You might not know Rovi, but the company is apparently quite big as it is acquiring TiVo for $1.1 billion in a cash-and-stock deal. Rovi holds a bunch of patents related to the entertainment industry and does a lot of software licensing to set-top box makers and TV service providers. It also manages metadata for TV content and sells this data to cable companies.
TiVo has been a pioneer in the DVR space. Many people gave up on their good old VHS recorders to switch to a TiVo. And, of course, TiVo also holds a lot of patents.
And yet, as TV content is switching to over-the-top streaming, people don’t need a DVR as much as before. Smart TVs and tiny Internet-enabled devices, such as the Apple TV, Android TV devices, Roku devices as well as Amazon’s Fire TV products have been eating TiVo’s launch.
In September, TiVo unveiled a brand new and weirdly shaped DVR called the Bolt. It combines good old DVR features with apps to stream Netflix or Hulu content and a service to access your recorded content on your other devices. But cable companies have commoditized this kind of devices, making TiVo much less popular today than it was around 10 years ago.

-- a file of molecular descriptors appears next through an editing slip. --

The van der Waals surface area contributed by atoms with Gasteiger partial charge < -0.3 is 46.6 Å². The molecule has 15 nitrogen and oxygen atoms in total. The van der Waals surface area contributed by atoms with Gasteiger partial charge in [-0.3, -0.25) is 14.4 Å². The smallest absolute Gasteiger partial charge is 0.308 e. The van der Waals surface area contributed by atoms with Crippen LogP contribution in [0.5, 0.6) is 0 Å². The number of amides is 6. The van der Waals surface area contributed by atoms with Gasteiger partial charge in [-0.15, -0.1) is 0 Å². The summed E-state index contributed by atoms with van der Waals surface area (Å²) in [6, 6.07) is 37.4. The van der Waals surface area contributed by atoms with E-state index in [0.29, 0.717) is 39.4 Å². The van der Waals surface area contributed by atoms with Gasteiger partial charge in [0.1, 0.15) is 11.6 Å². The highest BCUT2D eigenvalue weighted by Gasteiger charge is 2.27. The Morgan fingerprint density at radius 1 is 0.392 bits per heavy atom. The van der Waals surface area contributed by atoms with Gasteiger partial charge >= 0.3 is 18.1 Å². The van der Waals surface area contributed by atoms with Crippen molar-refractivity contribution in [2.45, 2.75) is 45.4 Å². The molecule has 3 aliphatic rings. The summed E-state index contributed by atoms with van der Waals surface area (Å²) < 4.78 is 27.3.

So it looks like Rovi really wanted those patents. Rovi will pay $2.75 per share in cash, which represents around $277 million. The rest will be paid in stock. Right now, Rovi holds 5,000 patents and has been in the news more recently for suing Comcast over patent infringement.
With this kind of patent troll strategy, Rovi has been able to create a healthy IP licensing revenue stream. The company has licensed its patents to eight of the top 10 TV service providers in the U.S., such as Time Warner Cable and AT&T.
The new company will be called TiVo as end consumers are more familiar with the TiVo brand than Rovi. Rovi CEO Tom Carson will remain… CEO. Also, you can expect a bunch of layoffs as Rovi expects to save $100 million in “cost synergies” per year.
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